Mathias B. Freese ends with some really heart-touching essays about his family in his collection titled "This Mobius Strip of Ifs. The collection serves to introduce you to the author, teach you some lessons he's learned over the years as a writer, teacher and therapist, and as a movie reviewer. Mathias B. Freese is always thoughtful, questions reality and has interesting remarks to make about many stages in life; he, in fact, offers up his belief that life is somewhat like the Mobius Strip used in his title, circulating round and round and sometimes offering up a bit of magic insight.
One of the things the collection offers is a view into some early literature and movies that could help students of literature and the movie industry understand where the developments occurred. His essays on Buster Keaton, Peter Lorre, Orson Welles, Kazanstakis, La Dolce Vita are inspiring informative homages with details many people might not know, but two other essays bring them together. "Babbling Books and Motion Pictures" provided many helpful suggestions for movies and books that I might like to read, but "Cameras as Rememberances of Things Past" provides a heartfelt look that spans generations in his family of how a camera is used and then how a photograph can come to mean much more than the picture captured.
In the concluding essays about his family life, Mathias B. Freese touches on the topics of children reaching life stages--first class in kindergarten, coming of age, an unusual agin grandparent, a daughter who suffers with Chronic Fatigue and Immune Dysfunction Syndrome.Read more ›
When I first read about this book, I got the impression that it would either be wonderful or terrible. Either the author would be intelligent enough that he could effectively and from solid ground "joust with American culture," or he couldn't and the book would read as a giant whine-fest that lacked credibility. As you can tell by my rating, he clearly has the brains to back this book up.
Now, I didn't agree with all of his essays, but agreeing isn't the point. Where would the world be if we all only read or listened to things we agreed with? Other times I agreed so strongly that I slapped the book down on the table in the break room at work and cried "Thank you," or laughed at the accuracy of his sometimes extremely entertaining name calling. As I read I often wished Mr. Freese were sitting there next to me so that I could make counter points and discuss his views further. What better kind of non-fiction is there?
This book doesn't have a specific genre. The author discusses everything from generational problems in education, to human nature and living in the moment, to the horrid hypocrisy of book bloggers (and yes, I quite enjoyed that one!) Growing up, I spent many hours in philosophical, scientific and logical conversations about many of the same topics with my father. As an adult, often in conversation with others I will mention a concept, like the purpose and illusion of religion or the horror of a teacher who says "Don't worry about that, it won't be on the test," just to draw confounded stares. I often forget that most people did not spend their childhood philosophizing late into the night, and I feel like many of the ideas in this book will be novel to them.Read more ›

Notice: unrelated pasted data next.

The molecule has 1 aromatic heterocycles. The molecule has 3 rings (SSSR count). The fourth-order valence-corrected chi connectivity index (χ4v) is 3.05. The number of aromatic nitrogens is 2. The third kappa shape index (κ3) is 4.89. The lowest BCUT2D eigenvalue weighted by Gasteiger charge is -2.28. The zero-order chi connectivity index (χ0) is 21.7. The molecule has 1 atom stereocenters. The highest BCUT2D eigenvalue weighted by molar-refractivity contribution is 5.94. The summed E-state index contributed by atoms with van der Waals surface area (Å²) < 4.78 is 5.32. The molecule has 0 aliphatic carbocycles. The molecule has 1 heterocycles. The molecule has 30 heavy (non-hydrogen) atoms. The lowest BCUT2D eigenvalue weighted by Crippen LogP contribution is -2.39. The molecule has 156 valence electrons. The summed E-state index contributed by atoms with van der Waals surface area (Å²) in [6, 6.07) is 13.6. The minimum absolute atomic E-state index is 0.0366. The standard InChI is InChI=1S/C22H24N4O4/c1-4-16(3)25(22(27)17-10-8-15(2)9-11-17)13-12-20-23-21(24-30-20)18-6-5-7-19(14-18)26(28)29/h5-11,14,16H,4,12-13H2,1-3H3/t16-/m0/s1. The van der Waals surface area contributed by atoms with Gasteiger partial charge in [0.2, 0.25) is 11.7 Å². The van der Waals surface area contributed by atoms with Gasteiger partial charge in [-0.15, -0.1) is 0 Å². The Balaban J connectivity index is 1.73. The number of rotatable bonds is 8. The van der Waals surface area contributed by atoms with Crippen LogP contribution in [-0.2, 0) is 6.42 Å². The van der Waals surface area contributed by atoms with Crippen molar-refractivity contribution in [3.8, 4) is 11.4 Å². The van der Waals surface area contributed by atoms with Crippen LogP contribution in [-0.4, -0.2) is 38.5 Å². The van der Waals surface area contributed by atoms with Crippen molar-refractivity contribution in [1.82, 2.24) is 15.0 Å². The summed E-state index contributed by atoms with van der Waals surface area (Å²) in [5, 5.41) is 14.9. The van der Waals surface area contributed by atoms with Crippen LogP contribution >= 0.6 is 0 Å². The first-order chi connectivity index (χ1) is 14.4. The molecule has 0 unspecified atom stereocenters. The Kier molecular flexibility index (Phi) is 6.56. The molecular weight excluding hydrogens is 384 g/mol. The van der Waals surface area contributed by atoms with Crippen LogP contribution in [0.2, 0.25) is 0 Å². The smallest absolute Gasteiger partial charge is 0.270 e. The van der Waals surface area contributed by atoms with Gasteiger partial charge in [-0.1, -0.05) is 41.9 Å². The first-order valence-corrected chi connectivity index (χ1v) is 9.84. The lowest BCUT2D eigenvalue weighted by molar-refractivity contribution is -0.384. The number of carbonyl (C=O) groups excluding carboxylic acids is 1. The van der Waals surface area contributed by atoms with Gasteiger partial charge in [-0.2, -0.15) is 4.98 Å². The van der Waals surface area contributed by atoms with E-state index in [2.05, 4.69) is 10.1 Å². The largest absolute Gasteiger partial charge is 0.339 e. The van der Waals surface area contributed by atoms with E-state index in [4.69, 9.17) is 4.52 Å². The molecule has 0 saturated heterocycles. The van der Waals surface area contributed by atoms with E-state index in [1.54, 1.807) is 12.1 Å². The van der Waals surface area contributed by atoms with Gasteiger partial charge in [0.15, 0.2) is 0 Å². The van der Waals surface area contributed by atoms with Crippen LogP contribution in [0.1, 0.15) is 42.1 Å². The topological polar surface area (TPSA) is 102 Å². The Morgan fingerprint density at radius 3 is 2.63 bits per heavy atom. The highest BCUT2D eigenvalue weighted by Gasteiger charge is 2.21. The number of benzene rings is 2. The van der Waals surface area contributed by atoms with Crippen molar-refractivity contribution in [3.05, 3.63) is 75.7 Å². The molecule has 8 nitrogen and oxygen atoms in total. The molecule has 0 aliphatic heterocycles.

It's not an easy task to review a book composed of essays, especially when they are as deeply personal as these are. However, I do want to share some of the thoughts I had. First of all, there is no doubt Mr. Freese is a writer at heart, and soul, and everywhere that's important. His words, his phrases, are organic, the kind that seem so simple yet really are not. They have layers of meanings that deserve many consequent readings. Sure, there are a few moments where I found myself wishing he'd whittled some down to their bare bones, so that the truth in what he was trying to say could come through unencumbered, but these moments were few and far between. As far as content, the essays cover everything from Freese's favorite movies to his views on philosophy. His thoughts on education, in particular, struck me. It was surprising to read, from a former teacher, all the faults many of us see in the educational system. I found myself nodding violently at the manner he describes his struggles with a society (a world, really) that abhors creativity and that finds anyone who doesn't fit into their molds threatening. The candid manner in which he shares with the reader about his daughter's illness and consequent death is heartbreaking in the way only truthful prose can be. This is not an essay collection for everyone. If you are looking for some quick reading that will entertain you for a few hours, then this is not it. This collection will make you think about everything around you until your head hurts and you have to put the book down. I enjoyed it very much, so I will recommend it to all of you out there who want something refreshingly, intelligently different.